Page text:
Article Highlights

Key Takeaway:

The new service is the first nationwide launch of mobile ticketing in the Moovit app in any country. Intel acquired Moovit for nearly US$1 billion earlier this year to help it accelerate development of its Mobileye mobility technology unit.

Key Data:

Moovit bills itself as the world’s largest urban mobility app, with tens of millions of users in more than 3,000 cities globally.

Organizations Mentioned:

Moovit
• Isracard
• HopOn
Masabi
Cubic
Token Transit
• Ferrovial
• ATAF

(This premium article was originally published in December 2020. © Mobility Payments and Forthwrite Media.)

Israel this week (December) launched a nationwide mobile-ticketing system, enabling riders to pay for trips on buses and later on railways, with the charges assessed at the end of each month. 

Among companies offering the service is Moovit, a global multimodal trip-planning service based in Israel and now owned by Intel. Moovit is one of four app providers chosen to deliver the service, which is sponsored by Israel’s Ministry of Transportation. The system automatically calculates the best fare for customers at the end of the month, based on the rider’s actual travel combined with any youth, student and senior discounts the rider is entitled to. 

The apps, whose launches were delayed by at least six months because of privacy concerns by government officials, provide a post-paid mobile-ticketing alternative to Israel’s prepaid closed-loop Rav-Kav card.  

The Transportation Ministry is providing one of the mobile-ticketing apps. Besides Moovit, major Israeli credit card issuer Isracard and mobile-ticketing platform HopOn won bids to provide the other apps. 

Both Isracard and HopOn launched new apps for the nationwide service. Moovit has incorporated the service into its existing app, working with Pango, the provider of a popular mobile payments service for parking in Israel. Pango will supply the technology for user accounts and payments clearing for the new service. 

Yovav Meydad, Moovit’s chief growth and marketing officer said the Moovit app has more than 2 million users in Israel. “This is a significantly higher user base than the other apps available for mobile payment for public transportation,” he told Mobility Payments through a spokeswoman. “This means that 2 million users do not need to download a new app and instead continue to use the Moovit app and simply open a mobile-payment account.” 

The other apps also don’t offer broad trip-planning functions, like Moovit, including for such third-party transport modes as bicycles, scooters, ride-hailing and car-pooling, in addition to public transit, noted Meydad. Moovit could later expand the booking and payments functionality in Israel to these smaller mobility providers. It already enables users to book and pay for carpooling, according to Meydad.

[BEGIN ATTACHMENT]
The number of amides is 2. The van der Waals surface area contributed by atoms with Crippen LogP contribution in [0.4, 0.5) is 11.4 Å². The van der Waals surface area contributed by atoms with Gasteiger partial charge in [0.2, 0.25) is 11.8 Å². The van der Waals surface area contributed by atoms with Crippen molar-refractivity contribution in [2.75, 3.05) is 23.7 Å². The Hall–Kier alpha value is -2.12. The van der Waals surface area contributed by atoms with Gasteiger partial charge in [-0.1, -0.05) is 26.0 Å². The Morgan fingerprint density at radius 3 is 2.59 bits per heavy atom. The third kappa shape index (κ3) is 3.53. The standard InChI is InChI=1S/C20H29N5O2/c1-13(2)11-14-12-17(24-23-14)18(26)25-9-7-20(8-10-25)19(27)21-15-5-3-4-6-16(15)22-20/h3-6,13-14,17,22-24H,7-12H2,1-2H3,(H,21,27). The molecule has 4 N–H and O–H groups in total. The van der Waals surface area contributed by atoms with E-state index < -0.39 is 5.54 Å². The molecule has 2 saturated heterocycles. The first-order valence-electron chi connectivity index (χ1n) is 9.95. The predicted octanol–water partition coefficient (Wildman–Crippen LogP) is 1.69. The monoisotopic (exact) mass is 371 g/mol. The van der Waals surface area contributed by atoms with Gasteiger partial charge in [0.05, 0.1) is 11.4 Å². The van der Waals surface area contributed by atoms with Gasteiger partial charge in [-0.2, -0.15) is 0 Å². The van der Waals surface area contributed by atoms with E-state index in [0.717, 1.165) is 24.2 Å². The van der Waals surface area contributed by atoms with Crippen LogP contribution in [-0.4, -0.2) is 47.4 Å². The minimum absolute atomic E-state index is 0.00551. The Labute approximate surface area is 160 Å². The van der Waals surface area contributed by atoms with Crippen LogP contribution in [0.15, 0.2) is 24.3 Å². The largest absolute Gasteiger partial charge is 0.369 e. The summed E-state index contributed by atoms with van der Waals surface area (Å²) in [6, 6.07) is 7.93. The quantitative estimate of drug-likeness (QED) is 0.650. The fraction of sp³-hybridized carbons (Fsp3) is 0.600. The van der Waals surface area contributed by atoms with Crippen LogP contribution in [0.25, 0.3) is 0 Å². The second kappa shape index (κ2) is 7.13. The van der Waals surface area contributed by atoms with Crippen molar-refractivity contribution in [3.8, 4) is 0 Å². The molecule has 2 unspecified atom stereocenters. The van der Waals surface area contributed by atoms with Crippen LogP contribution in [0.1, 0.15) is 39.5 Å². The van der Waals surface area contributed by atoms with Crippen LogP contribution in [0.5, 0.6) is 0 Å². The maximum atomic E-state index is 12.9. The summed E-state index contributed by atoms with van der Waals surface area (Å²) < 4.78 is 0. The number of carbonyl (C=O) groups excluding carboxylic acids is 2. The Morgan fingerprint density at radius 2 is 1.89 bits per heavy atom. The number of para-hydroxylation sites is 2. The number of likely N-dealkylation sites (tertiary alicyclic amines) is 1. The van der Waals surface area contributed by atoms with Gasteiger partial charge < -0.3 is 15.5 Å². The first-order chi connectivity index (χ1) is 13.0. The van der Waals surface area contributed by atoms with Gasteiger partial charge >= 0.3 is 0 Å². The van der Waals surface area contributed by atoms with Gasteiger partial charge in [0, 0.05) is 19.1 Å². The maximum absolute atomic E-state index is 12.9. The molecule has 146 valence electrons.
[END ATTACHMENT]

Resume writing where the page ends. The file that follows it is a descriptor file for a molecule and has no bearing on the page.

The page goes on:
After registering in the app for the new Israeli service, users launch the app when boarding a bus by selecting the “Validate” option. This activates the phone’s camera and users then scan a QR code sticker located near the doors of all public buses in Israel. They then choose a destination station or travel distance and tap to confirm. A validation screen will appear, which users show to the driver or, later for trains, to ticket inspectors upon request. 

The new service is the first nationwide launch of mobile ticketing in the Moovit app in any country. Intel acquired Moovit for nearly US$1 billion earlier this year to help it accelerate development of its Mobileye mobility technology unit. Moovit bills itself as the world’s largest urban mobility app, with tens of millions of users in more than 3,000 cities globally.  

It’s not the first ticketing and payments service Moovit has offered in its app, however. In recent months it has launched others on a citywide or regional basis. This includes mobile ticketing for buses with around 10 small and mid-tier U.S. agencies.

Moovit also supports Spain-based trip-planning platform Wondo, a start-up launched in 2018 by infrastructure company Ferrovial. Wondo’s features were incorporated in the Moovit app in 2019 for payments in Madrid and progressively to other cities in Spain and Portugal. And Moovit provides Florence, Italy, transit operator ATAF with a white-label app, which supports both multimodal trip planning and mobile payments, according to Moovit.

Moovit works with outside companies to provide the ticketing and payments functionality to public transit agencies. For example, in the U.S., Moovit has worked with software-as-a-service ticketing providers Masabi and Token Transit. Moovit also announced an expanded partnership with large systems integrator Cubic Transportation Systems in June that is expected to lead to combining Cubic’s ticketing technology with Moovit’s trip-planning platform, targeted at Cubic’s transit agency clients.   

The payments piece turns the Moovit app into a mobility-as-a-service, or MaaS, platform. MaaS is generally defined by experts as enabling users to plan, book and pay for multimodal transport, including public transit, for door-to-door travel.  

Moovit’s Meydad said he expects that the experience providing nationwide mobile ticketing and payments in Israel will help Moovit launch similar mobile-ticketing services in other countries. 

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